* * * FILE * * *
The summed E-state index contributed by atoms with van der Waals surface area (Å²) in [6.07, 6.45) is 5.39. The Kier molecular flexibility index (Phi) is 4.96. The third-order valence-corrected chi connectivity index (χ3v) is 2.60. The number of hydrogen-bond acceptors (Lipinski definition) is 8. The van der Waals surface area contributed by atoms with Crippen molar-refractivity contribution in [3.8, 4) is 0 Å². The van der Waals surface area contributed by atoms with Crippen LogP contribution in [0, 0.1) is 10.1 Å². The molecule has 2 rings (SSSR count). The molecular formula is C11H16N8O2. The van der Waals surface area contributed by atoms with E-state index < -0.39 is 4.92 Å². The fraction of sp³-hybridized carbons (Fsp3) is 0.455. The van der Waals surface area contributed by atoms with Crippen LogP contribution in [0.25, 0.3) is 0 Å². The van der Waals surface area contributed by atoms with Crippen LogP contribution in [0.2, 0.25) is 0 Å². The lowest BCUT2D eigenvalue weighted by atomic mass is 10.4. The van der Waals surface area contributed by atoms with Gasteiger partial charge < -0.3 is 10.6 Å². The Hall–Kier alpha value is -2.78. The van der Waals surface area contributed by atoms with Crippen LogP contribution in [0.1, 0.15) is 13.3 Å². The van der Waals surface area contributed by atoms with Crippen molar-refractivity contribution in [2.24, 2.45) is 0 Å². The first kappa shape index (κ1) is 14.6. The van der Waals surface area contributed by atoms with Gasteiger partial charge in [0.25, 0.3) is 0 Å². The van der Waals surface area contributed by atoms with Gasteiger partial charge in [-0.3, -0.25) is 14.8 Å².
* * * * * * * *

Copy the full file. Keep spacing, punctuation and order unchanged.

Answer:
The summed E-state index contributed by atoms with van der Waals surface area (Å²) in [6.07, 6.45) is 5.39. The Kier molecular flexibility index (Phi) is 4.96. The third-order valence-corrected chi connectivity index (χ3v) is 2.60. The number of hydrogen-bond acceptors (Lipinski definition) is 8. The van der Waals surface area contributed by atoms with Crippen molar-refractivity contribution in [3.8, 4) is 0 Å². The van der Waals surface area contributed by atoms with Crippen LogP contribution in [0, 0.1) is 10.1 Å². The molecule has 2 rings (SSSR count). The molecular formula is C11H16N8O2. The van der Waals surface area contributed by atoms with E-state index < -0.39 is 4.92 Å². The fraction of sp³-hybridized carbons (Fsp3) is 0.455. The van der Waals surface area contributed by atoms with Crippen LogP contribution in [0.25, 0.3) is 0 Å². The van der Waals surface area contributed by atoms with Crippen LogP contribution in [0.2, 0.25) is 0 Å². The lowest BCUT2D eigenvalue weighted by atomic mass is 10.4. The van der Waals surface area contributed by atoms with Gasteiger partial charge < -0.3 is 10.6 Å². The Hall–Kier alpha value is -2.78. The van der Waals surface area contributed by atoms with Crippen LogP contribution in [0.1, 0.15) is 13.3 Å². The van der Waals surface area contributed by atoms with Crippen molar-refractivity contribution in [2.24, 2.45) is 0 Å². The first kappa shape index (κ1) is 14.6. The van der Waals surface area contributed by atoms with Gasteiger partial charge in [0.25, 0.3) is 0 Å². The van der Waals surface area contributed by atoms with Gasteiger partial charge in [-0.3, -0.25) is 14.8 Å².